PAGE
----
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Problems with the quality of medicines and their supply led to the creation of WHO medicines prequalification in 2001. From a public health perspective, the greatest achievement of medicines prequalification has been to improve the quality of life-saving medicines used today by millions of people in low- and middle-income countries. Indeed, medicines prequalification has made it possible to believe that everyone in the world will have access to safe, effective, and affordable medicines.

Perhaps most importantly, it has demonstrated and continues to demonstrate that the production, supply and regulation of quality-assured medicines is a shared endeavour between regulators, manufacturers, procurers, health providers, donors and WHO. The efforts of each of these stakeholders is essential to increasing universal health coverage, protecting people from health emergencies and providing people with better health and well-being.

Key activities and standards applied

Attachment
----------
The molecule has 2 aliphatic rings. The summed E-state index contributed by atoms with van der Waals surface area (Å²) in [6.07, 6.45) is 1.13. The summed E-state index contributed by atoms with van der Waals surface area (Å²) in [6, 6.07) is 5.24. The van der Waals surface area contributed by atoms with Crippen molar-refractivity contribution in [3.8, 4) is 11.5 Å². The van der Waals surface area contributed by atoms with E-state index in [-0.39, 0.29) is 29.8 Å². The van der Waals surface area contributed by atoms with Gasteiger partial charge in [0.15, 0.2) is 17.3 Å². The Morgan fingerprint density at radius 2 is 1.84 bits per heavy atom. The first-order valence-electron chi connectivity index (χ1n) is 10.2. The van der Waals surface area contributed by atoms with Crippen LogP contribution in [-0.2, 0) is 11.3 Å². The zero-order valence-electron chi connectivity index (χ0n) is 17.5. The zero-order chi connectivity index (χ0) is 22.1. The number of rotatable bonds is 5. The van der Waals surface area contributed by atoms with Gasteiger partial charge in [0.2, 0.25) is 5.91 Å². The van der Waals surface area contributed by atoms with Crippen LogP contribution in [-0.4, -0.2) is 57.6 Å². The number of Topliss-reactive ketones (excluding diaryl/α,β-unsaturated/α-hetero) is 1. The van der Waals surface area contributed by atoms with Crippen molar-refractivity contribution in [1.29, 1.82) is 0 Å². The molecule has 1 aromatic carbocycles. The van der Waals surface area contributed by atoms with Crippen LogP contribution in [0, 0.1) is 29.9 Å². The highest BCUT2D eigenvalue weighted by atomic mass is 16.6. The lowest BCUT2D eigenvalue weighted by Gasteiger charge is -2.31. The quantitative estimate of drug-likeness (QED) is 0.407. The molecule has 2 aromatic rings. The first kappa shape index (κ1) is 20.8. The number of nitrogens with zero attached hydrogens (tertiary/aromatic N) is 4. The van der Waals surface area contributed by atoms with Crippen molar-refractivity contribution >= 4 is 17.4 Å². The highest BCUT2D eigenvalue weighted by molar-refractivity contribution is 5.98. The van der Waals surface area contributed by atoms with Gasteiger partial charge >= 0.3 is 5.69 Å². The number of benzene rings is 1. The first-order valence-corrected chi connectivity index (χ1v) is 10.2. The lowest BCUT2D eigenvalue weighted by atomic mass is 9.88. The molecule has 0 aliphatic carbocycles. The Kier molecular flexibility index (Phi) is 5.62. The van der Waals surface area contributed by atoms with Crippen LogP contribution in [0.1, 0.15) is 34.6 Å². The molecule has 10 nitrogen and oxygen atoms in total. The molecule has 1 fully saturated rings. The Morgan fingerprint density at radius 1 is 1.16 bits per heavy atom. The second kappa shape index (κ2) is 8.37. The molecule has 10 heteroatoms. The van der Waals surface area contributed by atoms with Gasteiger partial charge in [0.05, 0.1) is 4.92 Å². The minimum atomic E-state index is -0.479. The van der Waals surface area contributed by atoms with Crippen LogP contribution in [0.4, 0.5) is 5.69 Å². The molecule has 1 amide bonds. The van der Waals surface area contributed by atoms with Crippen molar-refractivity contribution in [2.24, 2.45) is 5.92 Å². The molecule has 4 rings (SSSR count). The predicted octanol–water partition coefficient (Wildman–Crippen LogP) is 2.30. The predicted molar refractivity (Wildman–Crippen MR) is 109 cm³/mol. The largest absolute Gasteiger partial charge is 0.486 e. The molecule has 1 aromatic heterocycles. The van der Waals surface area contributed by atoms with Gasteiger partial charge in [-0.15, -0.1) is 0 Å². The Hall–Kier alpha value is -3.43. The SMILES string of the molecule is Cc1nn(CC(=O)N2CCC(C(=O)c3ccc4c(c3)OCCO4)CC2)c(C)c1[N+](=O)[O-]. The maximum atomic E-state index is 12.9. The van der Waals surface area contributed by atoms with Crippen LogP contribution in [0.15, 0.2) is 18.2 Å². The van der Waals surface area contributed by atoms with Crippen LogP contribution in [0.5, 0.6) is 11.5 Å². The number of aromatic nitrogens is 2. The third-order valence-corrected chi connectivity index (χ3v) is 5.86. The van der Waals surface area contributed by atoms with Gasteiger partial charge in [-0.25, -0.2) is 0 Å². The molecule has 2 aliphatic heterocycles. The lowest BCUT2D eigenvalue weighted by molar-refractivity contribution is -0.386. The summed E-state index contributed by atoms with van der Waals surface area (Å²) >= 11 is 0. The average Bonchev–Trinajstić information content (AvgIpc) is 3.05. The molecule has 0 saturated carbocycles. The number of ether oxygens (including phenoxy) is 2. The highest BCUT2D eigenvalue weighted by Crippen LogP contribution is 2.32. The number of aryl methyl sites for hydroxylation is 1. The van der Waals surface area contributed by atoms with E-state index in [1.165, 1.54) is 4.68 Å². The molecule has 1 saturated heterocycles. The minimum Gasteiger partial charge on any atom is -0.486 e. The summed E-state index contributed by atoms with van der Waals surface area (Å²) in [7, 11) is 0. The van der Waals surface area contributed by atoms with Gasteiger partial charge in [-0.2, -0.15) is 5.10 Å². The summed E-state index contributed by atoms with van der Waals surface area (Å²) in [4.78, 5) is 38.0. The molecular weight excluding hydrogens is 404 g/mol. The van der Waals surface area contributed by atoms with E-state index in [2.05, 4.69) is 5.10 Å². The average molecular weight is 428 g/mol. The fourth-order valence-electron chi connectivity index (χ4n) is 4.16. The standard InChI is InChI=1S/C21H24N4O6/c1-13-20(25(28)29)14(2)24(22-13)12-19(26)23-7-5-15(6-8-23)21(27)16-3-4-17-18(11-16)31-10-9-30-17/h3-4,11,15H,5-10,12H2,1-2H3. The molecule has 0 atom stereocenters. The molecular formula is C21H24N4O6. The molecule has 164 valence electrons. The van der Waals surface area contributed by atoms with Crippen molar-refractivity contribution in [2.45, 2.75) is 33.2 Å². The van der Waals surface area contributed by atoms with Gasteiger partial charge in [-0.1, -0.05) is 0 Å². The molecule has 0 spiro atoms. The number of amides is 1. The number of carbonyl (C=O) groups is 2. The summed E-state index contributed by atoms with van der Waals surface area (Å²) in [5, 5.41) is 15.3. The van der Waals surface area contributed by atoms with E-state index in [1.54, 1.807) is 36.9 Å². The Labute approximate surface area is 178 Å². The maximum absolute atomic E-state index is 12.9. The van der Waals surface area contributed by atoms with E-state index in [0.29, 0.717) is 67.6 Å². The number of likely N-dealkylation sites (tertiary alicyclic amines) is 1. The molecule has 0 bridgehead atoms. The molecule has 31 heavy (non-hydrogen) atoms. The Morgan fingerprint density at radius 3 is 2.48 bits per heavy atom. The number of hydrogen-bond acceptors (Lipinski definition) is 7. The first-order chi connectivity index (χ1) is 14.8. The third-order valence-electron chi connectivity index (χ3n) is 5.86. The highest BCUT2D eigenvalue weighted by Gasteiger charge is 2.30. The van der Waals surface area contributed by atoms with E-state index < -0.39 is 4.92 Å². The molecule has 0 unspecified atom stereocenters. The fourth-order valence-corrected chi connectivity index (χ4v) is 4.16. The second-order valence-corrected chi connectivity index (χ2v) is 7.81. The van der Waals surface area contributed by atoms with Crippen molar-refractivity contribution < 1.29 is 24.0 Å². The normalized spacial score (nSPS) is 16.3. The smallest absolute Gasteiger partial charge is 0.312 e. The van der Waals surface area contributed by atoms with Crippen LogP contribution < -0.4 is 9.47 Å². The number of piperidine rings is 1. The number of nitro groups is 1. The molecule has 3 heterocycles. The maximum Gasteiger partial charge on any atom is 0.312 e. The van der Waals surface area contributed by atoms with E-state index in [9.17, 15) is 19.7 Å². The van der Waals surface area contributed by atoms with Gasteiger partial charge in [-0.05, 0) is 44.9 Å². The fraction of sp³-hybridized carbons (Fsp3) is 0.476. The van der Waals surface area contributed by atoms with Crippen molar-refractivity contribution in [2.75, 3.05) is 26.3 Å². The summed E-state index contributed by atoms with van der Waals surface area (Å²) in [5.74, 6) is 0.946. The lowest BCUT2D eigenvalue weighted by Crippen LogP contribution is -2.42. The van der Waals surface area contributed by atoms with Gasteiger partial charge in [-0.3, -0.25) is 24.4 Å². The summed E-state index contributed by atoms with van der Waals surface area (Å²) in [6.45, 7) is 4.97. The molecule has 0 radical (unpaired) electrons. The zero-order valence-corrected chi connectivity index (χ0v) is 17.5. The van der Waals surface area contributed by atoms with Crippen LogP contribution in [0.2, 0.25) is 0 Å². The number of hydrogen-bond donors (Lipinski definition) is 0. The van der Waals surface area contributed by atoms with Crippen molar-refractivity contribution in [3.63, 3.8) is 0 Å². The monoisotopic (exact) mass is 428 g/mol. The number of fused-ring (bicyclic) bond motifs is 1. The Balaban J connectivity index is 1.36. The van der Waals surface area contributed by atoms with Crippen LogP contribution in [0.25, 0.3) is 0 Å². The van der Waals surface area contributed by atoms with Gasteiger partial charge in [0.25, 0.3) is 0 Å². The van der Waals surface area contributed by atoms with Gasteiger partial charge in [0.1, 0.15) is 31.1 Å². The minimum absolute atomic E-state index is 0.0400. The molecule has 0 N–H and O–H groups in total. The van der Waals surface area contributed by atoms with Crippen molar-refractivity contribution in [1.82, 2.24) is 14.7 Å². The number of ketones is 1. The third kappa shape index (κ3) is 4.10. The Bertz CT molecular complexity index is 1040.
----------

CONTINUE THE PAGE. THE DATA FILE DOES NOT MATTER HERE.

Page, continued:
Medicines key prequalification activities are:

  • assessment of product dossiers (for finished pharmaceutical products (FPPs) or master files (for active pharmaceutical ingredients (APIs)
  • inspection of manufacturing and clinical sites
  • organization of quality control testing of products.

WHO also prequalifies quality control laboratories (QCLs), specifically those QCLs that carry out chemical and microbiological testing of medicines. 

The standards used to evaluate FPPs and APIs, and their manufacturing sites, are based on the principles and practices agreed by the world’s leading regulatory agencies and adopted by the WHO Expert Committee on Specification for Pharmaceutical Preparations.

Other medicines prequalification activities include:

  • training (for manufacturers, regulators and QCLs)
  • provision of technical assistance (for manufacturers and QCLs)
  • implementation of the collaborative procedure for registration.

On this website...

Here in the medicines part of the WHO prequalification website you can find:

  • key prequalification outputs: the lists of prequalified FPPs, APIs and QCLs, and WHO Public Assessment Reports and WHO Public Inspection Reports
  • detailed information about submission of FPPs and APIs products for prequalification and how to obtain QCL prequalification
  • links to considerable prequalification and other WHO guidance: relevant not only to manufacturers seeking prequalification but also to all manufacturers who wish to ensure quality-assured production of their FPPs and/or APIs, and to medicines regulators
  • information about medicines evaluation pathways other than prequalification
  • an overview of market information that can help manufacturers make decisions regarding submission for prequalification.